The last decade has seen a real change in classroom teaching as computing devices have evolved. The computer in the classroom has gone from being a single bulky machine in the corner of the room to becoming an Internet-connected tablet or laptop in the hands of each student. Assets and lessons are delivered with IT supporting the learning experience in the classroom.
Technology has become an ever-greater part of both the curriculum itself and the vehicle by which lessons are delivered. This means that effective technology management has grown in importance as well. Parallel to the ongoing discussion about students getting value from their lessons, a debate has been sparked on how to ensure pupils are getting the most from their schools’ IT. How ever teachers want to use IT resources as part of their lesson planning, the IT team at a school or college needs to monitor, manage, secure, update and track these new devices that are entering the classroom.
As the school IT landscape grows in complexity, this is more difficult to keep up with. Previously, a school’s systems administrator could manage one set of assets, based on one operating system and a limited number of applications. However, the growth in new computing devices, including tablets and smartphones, makes that much rarer, leading to more variation in operating systems and a wider range of applications that have to be supported. At the same time, different education establishments have different sets of pupils: a primary or secondary school will have mostly school-owned devices to manage, while colleges and universities will have to deal with pupil-owned devices in the classroom or lecture hall.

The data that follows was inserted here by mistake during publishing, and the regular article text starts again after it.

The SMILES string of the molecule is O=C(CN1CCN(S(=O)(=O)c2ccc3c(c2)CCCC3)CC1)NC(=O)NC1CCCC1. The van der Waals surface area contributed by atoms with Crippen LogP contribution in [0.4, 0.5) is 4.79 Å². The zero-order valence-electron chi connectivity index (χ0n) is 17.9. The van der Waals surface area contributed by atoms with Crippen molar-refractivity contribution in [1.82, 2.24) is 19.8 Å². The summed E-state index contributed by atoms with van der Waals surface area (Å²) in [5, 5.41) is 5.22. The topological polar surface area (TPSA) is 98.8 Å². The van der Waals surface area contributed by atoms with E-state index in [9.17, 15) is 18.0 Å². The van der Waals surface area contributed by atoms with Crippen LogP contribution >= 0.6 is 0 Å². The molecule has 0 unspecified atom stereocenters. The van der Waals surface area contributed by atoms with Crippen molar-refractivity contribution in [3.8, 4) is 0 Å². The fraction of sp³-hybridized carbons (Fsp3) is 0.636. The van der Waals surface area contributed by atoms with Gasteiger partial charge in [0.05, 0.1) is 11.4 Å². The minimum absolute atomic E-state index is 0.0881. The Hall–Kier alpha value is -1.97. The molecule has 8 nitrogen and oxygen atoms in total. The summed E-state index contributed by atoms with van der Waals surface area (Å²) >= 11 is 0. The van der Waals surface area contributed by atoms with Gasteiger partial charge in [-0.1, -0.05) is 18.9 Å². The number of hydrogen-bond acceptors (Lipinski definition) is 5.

Rolling out an update or patching potential vulnerabilities could therefore cause real headaches for sysadmins within education. Keeping these new assets up-to-date is becoming progressively more important as the reliance on them for learning continues to increase. There is no ‘one size fits all’ model for education IT, but there are ways in which the processes for support and IT management can be simplified.
Looking at automation for IT processes is a great way to reduce the impact that new devices can have on the classroom. From discovering and tracking assets to remote wiping and security policy enforcement, automating management tasks is one way to ensure that IT can keep up with all the different requirements they have on their plate. Similarly, reducing the manual overhead for systems management around mobile devices can be achieved through more automation of asset tracking, installation and tracking.
Sysadmin responsibilities and workload will continue to increase as the volume, complexity and vulnerability of technology in schools also continues to increase. Without the right tools, resources will be seriously drained. However, if correctly armed, a sysadmin can set and forget the automation of a large proportion of the everyday, repetitive tasks around IT assets. This allows IT to focus on the bigger projects that will drive value to the school and, ultimately, improve the education experience for its students.